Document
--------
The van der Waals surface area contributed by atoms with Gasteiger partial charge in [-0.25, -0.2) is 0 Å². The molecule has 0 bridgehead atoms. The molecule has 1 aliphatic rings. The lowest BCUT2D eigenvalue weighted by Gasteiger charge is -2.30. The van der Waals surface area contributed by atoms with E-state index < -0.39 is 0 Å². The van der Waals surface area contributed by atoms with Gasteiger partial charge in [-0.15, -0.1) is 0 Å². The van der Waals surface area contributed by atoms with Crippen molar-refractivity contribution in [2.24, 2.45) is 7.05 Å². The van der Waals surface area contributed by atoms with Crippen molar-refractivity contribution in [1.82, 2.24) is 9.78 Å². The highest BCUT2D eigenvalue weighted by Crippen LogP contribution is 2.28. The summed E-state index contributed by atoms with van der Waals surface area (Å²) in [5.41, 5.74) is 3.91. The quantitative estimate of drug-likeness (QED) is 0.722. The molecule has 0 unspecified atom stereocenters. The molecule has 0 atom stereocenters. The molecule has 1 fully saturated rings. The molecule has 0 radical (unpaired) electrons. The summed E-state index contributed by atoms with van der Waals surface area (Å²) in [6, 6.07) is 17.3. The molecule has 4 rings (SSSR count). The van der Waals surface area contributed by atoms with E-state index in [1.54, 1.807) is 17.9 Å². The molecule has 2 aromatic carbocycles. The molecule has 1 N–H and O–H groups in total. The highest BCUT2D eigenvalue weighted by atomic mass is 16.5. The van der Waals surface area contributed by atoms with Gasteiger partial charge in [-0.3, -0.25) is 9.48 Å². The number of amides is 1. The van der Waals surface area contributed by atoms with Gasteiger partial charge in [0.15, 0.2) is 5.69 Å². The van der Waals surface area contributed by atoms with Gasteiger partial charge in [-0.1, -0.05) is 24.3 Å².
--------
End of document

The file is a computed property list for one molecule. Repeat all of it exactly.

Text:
The van der Waals surface area contributed by atoms with Gasteiger partial charge in [-0.25, -0.2) is 0 Å². The molecule has 0 bridgehead atoms. The molecule has 1 aliphatic rings. The lowest BCUT2D eigenvalue weighted by Gasteiger charge is -2.30. The van der Waals surface area contributed by atoms with E-state index < -0.39 is 0 Å². The van der Waals surface area contributed by atoms with Gasteiger partial charge in [-0.15, -0.1) is 0 Å². The van der Waals surface area contributed by atoms with Crippen molar-refractivity contribution in [2.24, 2.45) is 7.05 Å². The van der Waals surface area contributed by atoms with Crippen molar-refractivity contribution in [1.82, 2.24) is 9.78 Å². The highest BCUT2D eigenvalue weighted by Crippen LogP contribution is 2.28. The summed E-state index contributed by atoms with van der Waals surface area (Å²) in [5.41, 5.74) is 3.91. The quantitative estimate of drug-likeness (QED) is 0.722. The molecule has 0 unspecified atom stereocenters. The molecule has 0 atom stereocenters. The molecule has 1 fully saturated rings. The molecule has 0 radical (unpaired) electrons. The summed E-state index contributed by atoms with van der Waals surface area (Å²) in [6, 6.07) is 17.3. The molecule has 4 rings (SSSR count). The van der Waals surface area contributed by atoms with E-state index in [1.54, 1.807) is 17.9 Å². The molecule has 2 aromatic carbocycles. The molecule has 1 N–H and O–H groups in total. The highest BCUT2D eigenvalue weighted by atomic mass is 16.5. The van der Waals surface area contributed by atoms with Gasteiger partial charge in [-0.3, -0.25) is 9.48 Å². The number of amides is 1. The van der Waals surface area contributed by atoms with Gasteiger partial charge in [0.15, 0.2) is 5.69 Å². The van der Waals surface area contributed by atoms with Gasteiger partial charge in [-0.1, -0.05) is 24.3 Å².